Tuesday, November 6, 2007

After the Poultry

Fulton Journal: February 15, 1884

R.P. Considine was going home Tuesday night and met a couple suspicious looking men. He watched them and saw one of them enter John Stuart’s hennery about 11 o’clock. He awoke Mr. Stuart and they captured Cornelius Mosher, with a sack in which was a duck. Moser was locked up for the night, and Wednesday morning was examined before Justice Terwilliger for burglary under the law of 1877. He could not give $500 bonds and so J.W. Farley, constable, took him to the county jail for safe keeping. Mosher is a hard looking citizen more than fifty years old. He had colored his hair but the gray was visible. He came to Fulton last Fall and has made his home with Chris. Rheinhart, who bears a bad reputation. It was probably Rheinhart who was with him at the time and has not materialized since.

Paving Brick Arrived

Fulton Journal: September 17, 1915


Four carload of Purrington brick arrived today over the C., B., & Q. and tomorrow the first brick of Fulton’s new street paving will be laid at the corner of Ninth avenue and First street.
Nearly three hundred feet of concrete foundation has been spread along First street, and allowing this forty-eight hours to harden, the paving work can then be begun.
The brick is the Purrington standard, a vitrified paving block, nine inches long, four inches deep and three and one-half inches in thickness, with edges rounded to a radius of three-sixteenths of an inch. The joints are to be filled with sand, on a two-inch sand cushion upon a four inch concrete base.

1887: Fulton Fire Department

Fulton Journal: Jan. 28, 1887

The only appliance that the city has for fighting fire, an old hook and ladder cart and outfit, has been standing out in the snow for several weeks. We do not believe that there is another town of the size of Fulton in the U.S. that would be as completely helpless in case of a fire as it would. If there should be a fire in any of the business blocks all that could be done would be to get out what goods there was time to save and let the property burn. If the wind should carry a fire into the lumber yard and mills all would be lapped up. And in that case the people here might as well move away and go west and start again. Located as advantageously as Fulton is, it looks as if something ought to be done towards a system of water works. A reservoir on the hill, a system of pipes along the streets with a dozen or so hydrants and a few hundred feet of hose and a suitable pump would be the principal items of expense. Arrangements could undoubtedly be made with the L. & H. Lumber Co. to use the engine for pumping the supply of water from the river into the reservoir. However, it is not to be expected that anything will be done until a destructive fire wipes out half of the business part of town. It would increase the taxes, you know.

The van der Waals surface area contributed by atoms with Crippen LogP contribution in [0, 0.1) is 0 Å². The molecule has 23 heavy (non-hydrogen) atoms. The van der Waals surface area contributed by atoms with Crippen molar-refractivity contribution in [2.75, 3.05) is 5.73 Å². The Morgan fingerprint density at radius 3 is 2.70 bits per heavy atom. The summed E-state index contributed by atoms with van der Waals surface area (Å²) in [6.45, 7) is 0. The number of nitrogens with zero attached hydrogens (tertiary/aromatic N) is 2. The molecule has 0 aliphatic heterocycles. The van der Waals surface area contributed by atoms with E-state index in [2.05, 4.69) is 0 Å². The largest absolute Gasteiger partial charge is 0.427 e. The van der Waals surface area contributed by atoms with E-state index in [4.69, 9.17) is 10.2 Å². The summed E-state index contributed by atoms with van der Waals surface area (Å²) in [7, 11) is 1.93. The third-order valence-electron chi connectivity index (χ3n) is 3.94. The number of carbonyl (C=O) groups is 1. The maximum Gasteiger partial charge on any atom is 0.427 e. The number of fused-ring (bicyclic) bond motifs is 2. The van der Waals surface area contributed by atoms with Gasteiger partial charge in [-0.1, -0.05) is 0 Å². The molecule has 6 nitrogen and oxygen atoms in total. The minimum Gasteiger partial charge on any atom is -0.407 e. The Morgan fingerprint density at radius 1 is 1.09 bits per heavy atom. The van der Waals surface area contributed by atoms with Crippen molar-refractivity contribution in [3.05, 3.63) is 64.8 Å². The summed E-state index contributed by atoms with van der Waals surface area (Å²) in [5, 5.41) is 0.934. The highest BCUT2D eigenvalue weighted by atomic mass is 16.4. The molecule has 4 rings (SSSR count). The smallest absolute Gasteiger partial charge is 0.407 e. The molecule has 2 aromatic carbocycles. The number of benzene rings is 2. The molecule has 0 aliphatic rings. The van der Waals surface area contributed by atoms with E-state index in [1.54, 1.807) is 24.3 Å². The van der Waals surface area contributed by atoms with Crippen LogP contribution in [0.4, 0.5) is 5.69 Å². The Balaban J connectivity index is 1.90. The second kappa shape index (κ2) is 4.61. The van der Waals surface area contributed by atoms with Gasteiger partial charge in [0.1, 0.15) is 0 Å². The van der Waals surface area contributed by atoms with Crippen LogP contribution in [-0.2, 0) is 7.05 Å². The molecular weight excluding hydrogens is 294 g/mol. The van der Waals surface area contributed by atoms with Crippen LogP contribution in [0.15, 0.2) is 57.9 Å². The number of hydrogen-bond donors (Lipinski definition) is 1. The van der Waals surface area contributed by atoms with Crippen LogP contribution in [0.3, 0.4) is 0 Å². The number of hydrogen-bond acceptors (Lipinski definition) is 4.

Sunday, November 4, 2007

Mabel Barrett: Fulton Librarian

Fulton Journal
August 30, 1921

Miss Mabel R. Barrett, a highly respected woman, who for many years had been a resident of Fulton, died Sunday evening at 6:30 at her home on Tenth avenue. She had been in feeble health for more than a year and for the past month had been confined to her home and under the care of the best of medical attendance. Her death came as the result of a complication of diseases.
She was a woman of wide acquaintance and held in the highest esteem by all who knew her. Miss Barrett was a graduate of the Fulton high school in the class of ’91, and for several years afterwards was a successful teacher in the schools of Whiteside county. She was for a time employed as a clerk in the office of the supreme secretary of the Mystic Workers, and served for nearly eighteen years as librarian of the Fulton public library. On account of failing health, she resigned as librarian about two years ago. Miss Barrett was a direct descendant of Rev. Cotton Mather, the noted American theologian, who died in 1728.
Miss Mabel R. Barrett was born in York, Carroll county, March 19, 1873. Her parents, Mr. and Mrs. Henry Barrett, became residents of Ustick about forty years ago, and over twenty years ago moved to Fulton. They died several years ago.
Miss Barrett is survived by one sister, Cora, the wife of D.C. Waite of this city, and an adopted brother, Dwight Barrett, of Springfield, Ohio.
The funeral was held this afternoon at the house at 2:30. The services were conducted by Rev. E. P. Westphal. The burial was in the Dunshee cemetery in York, Carroll county.